Seropian I.M.,Pauley Heart Center |
Seropian I.M.,Victoria Johnson Center |
Seropian I.M.,Virginia Commonwealth University |
Abbate A.,Pauley Heart Center |
And 12 more authors.
Journal of Cardiovascular Pharmacology
Background: Phosphoinositide 3-kinase gamma is upregulated in the heart during acute myocardial infarction (AMI) potentially contributing to the development and maintenance of heart failure. Methods: CD-1 male mice were randomly assigned to pharmacologic inhibition of phosphoinositide 3-kinase gamma using AS- 605240 (10 mg/kg/day intraperitoneally) or vehicle (NaCl 0.9% + DMSO 25% solution) for 14 days after experimental AMI induced by surgical coronary artery ligation. Echocardiography was performed at baseline and 1, 7, 14, and 28 days after surgery to measure left ventricular dimensions and function. Infarct size was also measured at weekly intervals to evaluate for infarct resorption. Results: When compared with vehicle-treated mice over the 4-week period, animals treated with AS-605240 showed a smaller increase in left ventricular cavitary dimensions, a smaller decrease in left ventricular systolic function (P < 0.05), and a significant increase in posterior wall diastolic and systolic thickness reflective of compensatory hypertrophy (P < 0.05). Initial infarct size (measured at 24 hours) was not different comparing AS-605240 (29% ± 4%) and vehicle-treated mice (31% ± 1%, P = nonsignificant). At 4 weeks after AMI, infarct size was significantly smaller in the AS-605240- treated mice (14%± 2%) compared with vehicle-treated mice (28% ± 3%, P , 0.001), reflecting greater infarct resorption. Conclusions: Phosphoinositide 3-kinase gamma inhibition with AS-605240 after AMI leads to enhanced infarct resorption, greater compensatory hypertrophy of the nonischemic myocardium, and more favorable cardiac remodeling and function. Copyright © 2010 by Lippincott Williams & Wilkins. Source
Mezzaroma E.,Virginia Commonwealth University |
Mezzaroma E.,Victoria Johnson Center |
Mikkelsen R.B.,Massey Cancer Center |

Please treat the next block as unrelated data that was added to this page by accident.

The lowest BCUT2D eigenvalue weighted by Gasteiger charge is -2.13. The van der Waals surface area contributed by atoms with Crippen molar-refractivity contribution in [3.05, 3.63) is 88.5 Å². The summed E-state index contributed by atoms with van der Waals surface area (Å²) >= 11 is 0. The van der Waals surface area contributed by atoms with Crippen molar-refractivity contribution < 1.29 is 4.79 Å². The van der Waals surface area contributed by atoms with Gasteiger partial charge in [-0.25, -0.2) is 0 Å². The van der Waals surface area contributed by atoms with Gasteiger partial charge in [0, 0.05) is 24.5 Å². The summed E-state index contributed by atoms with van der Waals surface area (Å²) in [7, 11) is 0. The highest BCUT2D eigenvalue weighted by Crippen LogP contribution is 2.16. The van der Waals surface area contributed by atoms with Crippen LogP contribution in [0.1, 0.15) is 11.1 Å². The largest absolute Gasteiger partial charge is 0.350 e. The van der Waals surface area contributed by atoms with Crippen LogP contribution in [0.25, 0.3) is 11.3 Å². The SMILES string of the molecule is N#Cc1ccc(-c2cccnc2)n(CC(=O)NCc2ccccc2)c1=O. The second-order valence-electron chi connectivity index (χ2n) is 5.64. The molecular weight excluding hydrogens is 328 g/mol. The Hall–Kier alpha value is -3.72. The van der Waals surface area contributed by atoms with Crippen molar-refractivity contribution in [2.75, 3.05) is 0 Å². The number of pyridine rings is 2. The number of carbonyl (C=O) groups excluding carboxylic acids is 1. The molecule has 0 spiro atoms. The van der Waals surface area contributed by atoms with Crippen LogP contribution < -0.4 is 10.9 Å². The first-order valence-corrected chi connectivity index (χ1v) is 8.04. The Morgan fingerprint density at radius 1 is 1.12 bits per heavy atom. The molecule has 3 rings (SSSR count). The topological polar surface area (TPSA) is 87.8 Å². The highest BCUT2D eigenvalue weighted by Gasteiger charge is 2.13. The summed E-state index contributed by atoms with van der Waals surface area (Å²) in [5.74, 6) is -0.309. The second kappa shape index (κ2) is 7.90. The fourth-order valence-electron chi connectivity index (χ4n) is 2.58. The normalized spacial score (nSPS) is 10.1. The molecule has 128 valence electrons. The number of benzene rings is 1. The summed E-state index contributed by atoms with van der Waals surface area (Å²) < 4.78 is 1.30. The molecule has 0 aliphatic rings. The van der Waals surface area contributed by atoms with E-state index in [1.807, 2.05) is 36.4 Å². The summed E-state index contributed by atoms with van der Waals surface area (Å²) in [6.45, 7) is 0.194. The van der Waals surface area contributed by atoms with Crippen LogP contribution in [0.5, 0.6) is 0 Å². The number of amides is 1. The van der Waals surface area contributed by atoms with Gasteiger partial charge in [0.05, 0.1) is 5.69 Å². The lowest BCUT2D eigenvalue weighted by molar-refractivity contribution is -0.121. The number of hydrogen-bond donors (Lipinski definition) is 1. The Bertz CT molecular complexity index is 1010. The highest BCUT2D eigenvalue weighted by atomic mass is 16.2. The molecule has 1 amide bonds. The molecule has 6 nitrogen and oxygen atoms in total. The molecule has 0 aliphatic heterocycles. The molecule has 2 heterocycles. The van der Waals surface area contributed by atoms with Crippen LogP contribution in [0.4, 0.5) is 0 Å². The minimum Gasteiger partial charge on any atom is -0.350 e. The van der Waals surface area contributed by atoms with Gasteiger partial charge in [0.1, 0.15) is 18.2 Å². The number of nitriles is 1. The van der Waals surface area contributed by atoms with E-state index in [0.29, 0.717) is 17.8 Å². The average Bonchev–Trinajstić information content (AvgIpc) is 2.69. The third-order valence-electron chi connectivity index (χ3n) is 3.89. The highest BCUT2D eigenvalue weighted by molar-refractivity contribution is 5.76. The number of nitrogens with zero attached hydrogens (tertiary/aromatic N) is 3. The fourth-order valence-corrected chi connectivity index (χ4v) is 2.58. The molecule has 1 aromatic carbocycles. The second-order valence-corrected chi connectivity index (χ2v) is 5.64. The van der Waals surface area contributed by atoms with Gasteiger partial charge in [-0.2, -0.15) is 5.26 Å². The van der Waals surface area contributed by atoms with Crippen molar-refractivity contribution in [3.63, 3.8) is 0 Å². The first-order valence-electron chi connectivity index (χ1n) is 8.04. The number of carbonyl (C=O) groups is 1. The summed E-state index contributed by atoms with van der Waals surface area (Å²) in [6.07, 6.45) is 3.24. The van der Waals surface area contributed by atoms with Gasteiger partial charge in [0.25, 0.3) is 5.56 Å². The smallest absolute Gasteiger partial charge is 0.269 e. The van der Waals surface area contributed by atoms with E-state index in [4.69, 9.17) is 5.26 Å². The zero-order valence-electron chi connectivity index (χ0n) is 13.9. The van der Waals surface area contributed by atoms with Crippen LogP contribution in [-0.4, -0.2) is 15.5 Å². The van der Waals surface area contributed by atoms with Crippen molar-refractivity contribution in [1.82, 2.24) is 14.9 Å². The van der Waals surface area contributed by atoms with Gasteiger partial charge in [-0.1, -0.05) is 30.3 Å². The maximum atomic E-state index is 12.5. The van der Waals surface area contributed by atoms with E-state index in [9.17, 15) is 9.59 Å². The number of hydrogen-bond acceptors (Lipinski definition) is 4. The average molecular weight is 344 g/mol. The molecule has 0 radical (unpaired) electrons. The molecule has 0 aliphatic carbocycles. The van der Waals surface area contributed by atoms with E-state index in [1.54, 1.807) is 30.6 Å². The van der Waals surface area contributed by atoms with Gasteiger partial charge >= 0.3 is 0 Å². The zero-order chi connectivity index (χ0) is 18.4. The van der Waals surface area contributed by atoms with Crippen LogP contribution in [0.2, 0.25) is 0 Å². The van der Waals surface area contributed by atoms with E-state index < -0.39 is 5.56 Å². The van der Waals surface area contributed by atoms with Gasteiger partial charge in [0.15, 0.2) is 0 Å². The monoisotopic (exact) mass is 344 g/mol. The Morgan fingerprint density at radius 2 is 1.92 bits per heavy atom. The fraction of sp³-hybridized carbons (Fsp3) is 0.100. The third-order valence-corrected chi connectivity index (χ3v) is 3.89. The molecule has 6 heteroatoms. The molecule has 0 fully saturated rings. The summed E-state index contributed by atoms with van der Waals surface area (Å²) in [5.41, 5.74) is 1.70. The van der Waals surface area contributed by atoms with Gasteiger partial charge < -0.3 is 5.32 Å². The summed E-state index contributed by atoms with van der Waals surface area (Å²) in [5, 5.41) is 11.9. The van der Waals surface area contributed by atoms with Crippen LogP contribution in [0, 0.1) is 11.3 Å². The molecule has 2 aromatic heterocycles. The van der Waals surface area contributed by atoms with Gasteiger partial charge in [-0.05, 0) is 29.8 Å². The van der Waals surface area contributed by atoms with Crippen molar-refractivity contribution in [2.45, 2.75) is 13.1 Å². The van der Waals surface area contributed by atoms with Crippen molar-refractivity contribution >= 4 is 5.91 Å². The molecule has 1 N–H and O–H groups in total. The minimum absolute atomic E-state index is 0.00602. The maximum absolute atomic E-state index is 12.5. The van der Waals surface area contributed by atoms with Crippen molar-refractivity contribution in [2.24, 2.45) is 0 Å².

Toldo S.,Virginia Commonwealth University |
And 12 more authors.
Thoracic X-ray therapy (XRT), used in cancer treatment, is associated with increased risk of heart failure. XRT-mediated injury to the heart induces an inflammatory response leading to cardio myopathy. The aim of this study was to determine the role of interleukin (IL)-1 in response to XRT injury to the heart and on the cardio myopathy development in the mouse. Female mice with genetic deletion of the IL-1 receptor type I (IL-1R1 knockout mice [IL-1R1 KO]) and treatment with recombinant human IL-1 receptor antagonist anakinra, 10 mg/kg twice daily for 7 d, were used as independent approaches to determine the role of IL-1. Wild-type (wt) or IL-1R1 KO mice were treated with a single session of XRT (20 or 14 gray [Gy]). Echocardiography (before and after isoproterenol challenge) and left ventricular (LV) catheterization were performed to evaluate changes in LV dimensions and function. Masson’s trichrome was used to assess myocardial fibrosis and pericardial thickening. After 20 Gy, the contractile reserve was impaired in wt mice at d 3, and the LV ejection fraction (EF) was reduced after 4 months when compared with sham-XRT. IL- 1R1 KO mice had preserved contractile reserve at 3 d and 4 months and LVEF at 4 months after XRT. Anakinra treatment for 1 d before and 7 d after XRT prevented the impairment in contractile reserve. A significant increase in LV end-diastolic pressure, associated with increased myocardial interstitial fibrosis and pericardial thickening, was observed in wt mice, as well as in IL-1R1 KO- or anakinra-treated mice. In conclusion, induction of IL-1 by XRT mediates the development of some, such as the contractile impairment, but not all aspects of the XRT-induced cardiomyopathy, such as myocardial fibrosis or pericardial thickening. © 2015, Uninversity of Michigan. All rights reserved. Source